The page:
New Cancer Vaccine Platform: Potential Tool for Effective Targeted Cancer Treatment

by Adeline Dorcas on  October 6, 2018 at 12:57 PM Research News
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New cancer vaccine platform discovered can be used as a potential tool for effective cancer therapy, reports a new study.
New Cancer Vaccine Platform: Potential Tool for Effective Targeted Cancer Treatment
New Cancer Vaccine Platform: Potential Tool for Effective Targeted Cancer Treatment

Researchers at the Faculty of Pharmacy have developed PeptiENV, a cancer vaccine platform, which can be used to improve the therapeutic efficacy of oncolytic enveloped viruses currently in clinical use.

With the help of this new cancer vaccine platform, the activation of the human immune response against cancer cells becomes significantly more effective.

"What is actually the most remarkable insight concerning the PeptiENV cancer vaccine platform is that we are able to envelop oncolytic viruses with the patient's own cancer peptides, enabling tailored targeted treatment," says Erkko Ylösmäki, an Academy of Finland post-doctoral researcher working in the ImmunoViroTherapy Lab of the Faculty of Pharmacy, University of Helsinki.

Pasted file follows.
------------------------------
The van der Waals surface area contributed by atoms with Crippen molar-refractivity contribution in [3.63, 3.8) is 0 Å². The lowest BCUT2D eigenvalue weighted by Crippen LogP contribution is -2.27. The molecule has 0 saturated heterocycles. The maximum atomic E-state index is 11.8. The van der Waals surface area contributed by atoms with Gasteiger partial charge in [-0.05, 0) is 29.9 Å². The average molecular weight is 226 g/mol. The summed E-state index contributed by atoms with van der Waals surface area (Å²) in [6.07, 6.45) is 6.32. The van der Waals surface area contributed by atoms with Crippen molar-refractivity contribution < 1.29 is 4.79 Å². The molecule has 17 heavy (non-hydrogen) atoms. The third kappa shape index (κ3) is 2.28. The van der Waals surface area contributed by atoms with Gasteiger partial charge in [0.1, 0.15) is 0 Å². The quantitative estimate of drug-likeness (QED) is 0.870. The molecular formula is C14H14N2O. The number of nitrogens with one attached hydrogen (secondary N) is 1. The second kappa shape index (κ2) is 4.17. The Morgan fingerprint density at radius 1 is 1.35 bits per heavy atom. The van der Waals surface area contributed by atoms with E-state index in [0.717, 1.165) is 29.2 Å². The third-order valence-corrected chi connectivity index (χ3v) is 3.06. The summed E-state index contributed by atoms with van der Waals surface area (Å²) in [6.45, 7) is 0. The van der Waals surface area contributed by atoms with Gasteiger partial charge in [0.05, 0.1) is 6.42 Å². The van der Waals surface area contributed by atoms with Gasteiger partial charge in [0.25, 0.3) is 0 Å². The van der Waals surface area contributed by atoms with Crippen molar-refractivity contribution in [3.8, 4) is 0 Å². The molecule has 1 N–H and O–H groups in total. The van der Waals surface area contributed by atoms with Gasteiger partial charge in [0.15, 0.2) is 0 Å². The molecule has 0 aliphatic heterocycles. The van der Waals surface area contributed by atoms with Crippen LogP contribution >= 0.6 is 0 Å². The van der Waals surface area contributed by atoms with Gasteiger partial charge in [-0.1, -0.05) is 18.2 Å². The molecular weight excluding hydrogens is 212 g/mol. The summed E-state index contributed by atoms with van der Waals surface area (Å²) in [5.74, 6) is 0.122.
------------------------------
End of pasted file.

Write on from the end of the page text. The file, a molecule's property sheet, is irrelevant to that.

Oncolytic viruses are naturally occurring viruses that have been modified to restrict their division into cancer cells only. Virotherapy is usually administered as an injection to a tumor or the abdominal cavity, or intravenously.

A virus enveloped with peptides through the PeptiENV platform can effectively "train" the patient's own, locally active T cells to identify tumor cells. Thus, the amount of T cells able to identify tumor cells increases in the cancerous tissue, improving the efficacy of the cancer therapy.

The study demonstrated the functionality of the PeptiENV cancer vaccine platform in conjunction with oncolytic enveloped herpes simplex virus 1, already used in the treatment of metastatic melanoma. Oncolytic vaccinia viruses, among others currently under investigation in clinical trials, are also compatible with the cancer vaccine platform.

Additionally, the number of T cells in the cancerous tissue that are able to identify cancer cells strongly correlates with the therapeutic effect of new immune checkpoint inhibitors.

"We aim to expand the pool of patients that could potentially benefit from the unparalleled efficacy of immune checkpoint inhibitors," Ylösmäki explains.

Source: Eurekalert

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